Trichomoniasis is the most common STD in the world that is not caused by a virus.[11] It can cause inflammation swelling of the vagina (vaginitis, urethra (urethritis), or penis. It can also cause more serious problems. If it is not treated, it can cause permanent damage to a woman's reproductive system. It can also cause prostate cancer,[12] and makes a woman more likely to give birth to a premature baby.[13]

Prevention[change | change source]

The only way for a person to be sure they will not get an STI is for that person not to have sex. This includes sex of any kind.[14]

There are some things that a person can do to make it less likely to get an STI:[14]

  • Practice safer sex. Use condoms and other forms of birth control
  • Stay with one sexual partner who has tested negative for STDs
  • Do not have sex with anyone until you are both tested for STDs
  • Get the vaccines for HPV, hepatitis A, and hepatitis B

Other websites[change | change source]

References[change | change source]

  1. Division of STD Prevention (1999). Prevention of genital HPV infection and sequelae: report of an external consultants' meeting. Atlanta, GA: Centers for Disease Control and Prevention
  2. 2.0 2.1 Stanley, Margaret A; Winder, David M; Sterling, Jane C; Goon, Peter KC (2012). "HPV infection, anal intra-epithelial neoplasia (AIN) and anal cancer: current issues". BMC Cancer 12 (1): 398. doi:10.1186/1471-2407-12-398. ISSN 1471-2407.
  3. "Summary of the WHO Position Paper on Vaccines against Human Papillomavirus (HPV)". World Health Organization. October 2014. Retrieved 2015.
  4. 4.0 4.1 4.2 "Sexually Transmitted Diseases (STDs)". National Institutes of Health – National Institute of Child Health and Human Development. May 28, 2013.
  5. 5.0 5.1 Balasubramaniam, R; Kuperstein, AS; Stoopler, ET (April 2014). "Update on oral herpes virus infections.". Dental clinics of North America 58 (2): 265–80. doi:10.1016/j.cden.2013.12.001. PMID 24655522.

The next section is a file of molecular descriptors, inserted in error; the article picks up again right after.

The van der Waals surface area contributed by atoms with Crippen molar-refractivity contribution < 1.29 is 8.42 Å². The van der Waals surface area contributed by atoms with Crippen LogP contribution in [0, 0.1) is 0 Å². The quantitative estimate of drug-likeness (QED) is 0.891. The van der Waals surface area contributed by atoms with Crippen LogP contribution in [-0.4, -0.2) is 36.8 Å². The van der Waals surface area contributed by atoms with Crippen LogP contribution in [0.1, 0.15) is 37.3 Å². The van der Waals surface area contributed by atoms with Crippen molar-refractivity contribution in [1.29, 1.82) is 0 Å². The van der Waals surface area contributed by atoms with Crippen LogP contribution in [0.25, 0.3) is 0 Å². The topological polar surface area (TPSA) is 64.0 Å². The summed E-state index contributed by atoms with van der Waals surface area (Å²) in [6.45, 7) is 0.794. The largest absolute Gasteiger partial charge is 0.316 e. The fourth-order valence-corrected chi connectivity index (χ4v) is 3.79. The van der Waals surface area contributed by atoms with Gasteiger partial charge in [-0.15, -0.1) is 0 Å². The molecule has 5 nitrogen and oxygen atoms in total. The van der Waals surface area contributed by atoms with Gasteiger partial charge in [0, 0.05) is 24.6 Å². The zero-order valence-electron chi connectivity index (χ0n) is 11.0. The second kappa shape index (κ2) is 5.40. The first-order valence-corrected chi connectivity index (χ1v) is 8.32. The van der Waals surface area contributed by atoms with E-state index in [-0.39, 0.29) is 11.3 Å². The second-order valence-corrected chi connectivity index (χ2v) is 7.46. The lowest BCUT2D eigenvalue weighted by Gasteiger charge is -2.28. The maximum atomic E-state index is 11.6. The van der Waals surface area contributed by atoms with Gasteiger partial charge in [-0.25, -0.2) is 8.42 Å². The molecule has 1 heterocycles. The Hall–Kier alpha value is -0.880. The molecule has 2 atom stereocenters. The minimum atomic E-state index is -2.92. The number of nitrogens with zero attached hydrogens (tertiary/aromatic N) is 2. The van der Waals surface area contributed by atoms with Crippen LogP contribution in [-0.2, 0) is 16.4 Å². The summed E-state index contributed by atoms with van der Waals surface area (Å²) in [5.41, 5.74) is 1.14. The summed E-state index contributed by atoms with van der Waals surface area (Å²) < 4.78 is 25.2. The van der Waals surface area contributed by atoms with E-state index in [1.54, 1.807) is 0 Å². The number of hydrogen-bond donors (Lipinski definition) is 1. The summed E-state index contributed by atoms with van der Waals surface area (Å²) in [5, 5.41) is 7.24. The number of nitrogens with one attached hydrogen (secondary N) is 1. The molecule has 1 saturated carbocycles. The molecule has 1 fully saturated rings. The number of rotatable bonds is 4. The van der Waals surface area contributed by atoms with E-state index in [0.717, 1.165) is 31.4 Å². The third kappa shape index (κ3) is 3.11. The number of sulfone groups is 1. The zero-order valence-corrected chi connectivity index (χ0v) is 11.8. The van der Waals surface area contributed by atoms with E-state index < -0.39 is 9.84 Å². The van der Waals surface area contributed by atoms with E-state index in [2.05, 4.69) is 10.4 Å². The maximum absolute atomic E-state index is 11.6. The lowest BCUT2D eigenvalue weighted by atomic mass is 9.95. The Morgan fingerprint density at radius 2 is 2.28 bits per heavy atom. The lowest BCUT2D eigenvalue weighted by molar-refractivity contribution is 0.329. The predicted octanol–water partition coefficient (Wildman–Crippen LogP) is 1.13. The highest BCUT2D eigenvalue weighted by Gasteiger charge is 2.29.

6. Gerbase AC, Rowley JT, Mertens TE (1998). "Global epidemiology of sexually transmitted diseases". Lancet 351 Suppl 3: 2–4. PMID 9652711.
  7. Chlamydia fact sheet from the Centers for Disease Control and Prevention
  8. Belland R, Ojcius D, Byrne G (2004). "Chlamydia". Nat Rev Microbiol 2 (7): 530–1. doi:10.1038/nrmicro931. PMID 15248311.
  9. 9.0 9.1 Marr, Lisa (2007) [1998]. Sexually Transmitted Diseases: A Physician Tells You What You Need to Know (Second ed.). Baltimore, Maryland: Johns Hopkins University. ISBN 978-0-8018-8658-4.
  10. Committee on Infectious Diseases (2006). Larry K. Pickering. ed. Red book 2006 Report of the Committee on Infectious Diseases (27th ed.). Elk Grove Village, IL: American Academy of Pediatrics. pp. 631–44. ISBN 9781581102079.
  11. World Health Organization. Prevalence and Incidence of Selected Sexually Transmitted Infections, Chlamydia trachomatis, Neisseria gonorrhoeae, syphilis and Trichomonas vaginalis: Methods and Results Used by WHO to Generate 2005 Estimates. 2011. Available at:
  12. Caini, Saverio; Gandini, Sara; Dudas, Maria; Bremer, Viviane; Severi, Ettore; Gherasim, Alin (2014). "Sexually transmitted infections and prostate cancer risk: A systematic review and meta-analysis". Cancer Epidemiology 38 (4): 329–338. doi:10.1016/j.canep.2014.06.002. ISSN 18777821. PMID 24986642.
  13. Secor W, Meites E, Starr M, Workowski K (2014). "Neglected parasitic infections in the United States: trichomoniasis". Am J Trop Med Hyg 90 (5): 800–804. doi:10.4269/ajtmh.13-0723.
  14. 14.0 14.1 "Sexually Transmitted Diseases (STDs)". The Mayo Clinic. August 19, 2014. Retrieved January 2, 2015.